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From "Geir Magnusson Jr." <g...@pobox.com>
Subject Re: [general] gcc version 4.x as our
Date Thu, 11 Jan 2007 17:30:26 GMT
I have to admit, I'm not quite following how this works...

As an example, RHEL doesn't ship w/ libstdc++.so.6.  Does LSB  
statically link something to deal with that problem?

geir

On Jan 11, 2007, at 2:27 AM, Sunny Chan wrote:

> Hi Geir,
>
> That doesn't really affect that - LSB is based on POSIX, and they  
> are pretty much just a agreed version of glibc/libstdc++/etc that  
> all Linux vendor would pledge to implement - of course that doesn't  
> mean you should use library calls there is, which compromise the  
> portability to other Unices, just like how you compile to certain  
> version of RH/Suse/etc, but you also compile on other Unixces too.
>
> Thanks
>
>
> Geir Magnusson Jr. wrote:
>> How would this affect portability to non-linux platforms?
>> geir
>> On Jan 10, 2007, at 8:22 PM, Sunny Chan wrote:
>>> Geir Magnusson Jr. <geir <at> pobox.com> writes:
>>>
>>>> I ran into this playing with Harmony on OLPC, and a developer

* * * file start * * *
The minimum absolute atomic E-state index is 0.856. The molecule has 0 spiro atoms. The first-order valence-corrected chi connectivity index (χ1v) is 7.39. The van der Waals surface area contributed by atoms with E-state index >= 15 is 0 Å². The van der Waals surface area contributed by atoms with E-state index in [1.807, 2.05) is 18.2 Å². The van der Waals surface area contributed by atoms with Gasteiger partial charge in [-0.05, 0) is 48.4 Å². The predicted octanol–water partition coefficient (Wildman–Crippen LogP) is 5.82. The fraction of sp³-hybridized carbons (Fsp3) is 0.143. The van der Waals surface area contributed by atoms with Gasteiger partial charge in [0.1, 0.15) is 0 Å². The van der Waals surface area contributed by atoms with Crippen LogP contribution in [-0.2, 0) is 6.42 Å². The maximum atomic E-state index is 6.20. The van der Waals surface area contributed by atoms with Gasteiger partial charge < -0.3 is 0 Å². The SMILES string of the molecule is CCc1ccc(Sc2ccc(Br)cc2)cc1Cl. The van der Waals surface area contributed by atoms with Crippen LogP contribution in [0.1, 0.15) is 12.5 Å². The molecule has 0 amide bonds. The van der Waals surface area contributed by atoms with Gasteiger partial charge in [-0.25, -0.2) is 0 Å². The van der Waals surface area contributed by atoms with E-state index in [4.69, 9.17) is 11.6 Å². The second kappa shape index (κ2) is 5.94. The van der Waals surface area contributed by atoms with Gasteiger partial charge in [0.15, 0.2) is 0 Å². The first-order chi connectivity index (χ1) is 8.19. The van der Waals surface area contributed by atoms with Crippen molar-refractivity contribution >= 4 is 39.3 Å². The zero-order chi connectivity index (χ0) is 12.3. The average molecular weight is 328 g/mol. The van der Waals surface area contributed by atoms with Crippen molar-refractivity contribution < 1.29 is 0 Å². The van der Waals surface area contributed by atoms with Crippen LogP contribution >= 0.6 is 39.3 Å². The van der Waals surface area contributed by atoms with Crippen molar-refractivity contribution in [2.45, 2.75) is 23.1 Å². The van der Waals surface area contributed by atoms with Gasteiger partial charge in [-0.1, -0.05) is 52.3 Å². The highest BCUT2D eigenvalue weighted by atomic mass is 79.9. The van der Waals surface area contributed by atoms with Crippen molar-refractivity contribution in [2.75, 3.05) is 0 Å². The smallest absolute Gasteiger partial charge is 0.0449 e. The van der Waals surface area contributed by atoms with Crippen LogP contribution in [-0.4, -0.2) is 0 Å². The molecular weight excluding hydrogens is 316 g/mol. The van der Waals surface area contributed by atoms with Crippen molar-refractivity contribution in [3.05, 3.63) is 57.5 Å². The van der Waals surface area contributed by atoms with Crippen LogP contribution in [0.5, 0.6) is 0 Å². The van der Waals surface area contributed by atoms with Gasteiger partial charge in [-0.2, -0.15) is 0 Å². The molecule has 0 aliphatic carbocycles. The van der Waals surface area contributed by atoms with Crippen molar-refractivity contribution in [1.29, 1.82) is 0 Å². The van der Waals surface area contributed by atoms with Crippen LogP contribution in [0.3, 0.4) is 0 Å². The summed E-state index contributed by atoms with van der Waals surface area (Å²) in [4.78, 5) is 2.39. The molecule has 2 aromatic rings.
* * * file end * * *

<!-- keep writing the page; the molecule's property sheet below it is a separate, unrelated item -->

>>>> expressed a little surprise that we were still using 3.x.  I don't
>>>> follow the gcc ecosystem at all, so I don't know what issues there
>>>> are w/ 4.x, and why we wouldn't move forward to it as a general  
>>>> (not
>>>> strict) policy.
>>>>
>>>> geir
>>>>
>>>>
>>>
>>> Actually let me throw another idea at you - Why not compile with  
>>> LSB SDK, which
>>> would actually work across different distribution, and no glibc/ 
>>> libstdc++
>>> dependency!
>>>
>>> For more about LSB, see http://www.freestandards.org/en/LSB
>>> For more about developing with LSB, seehttp:// 
>>> www.freestandards.org/en/Developers
>>>
>>> Thanks,
>>> Sunny Chan
>>>
>>>
>>>
>>>
>


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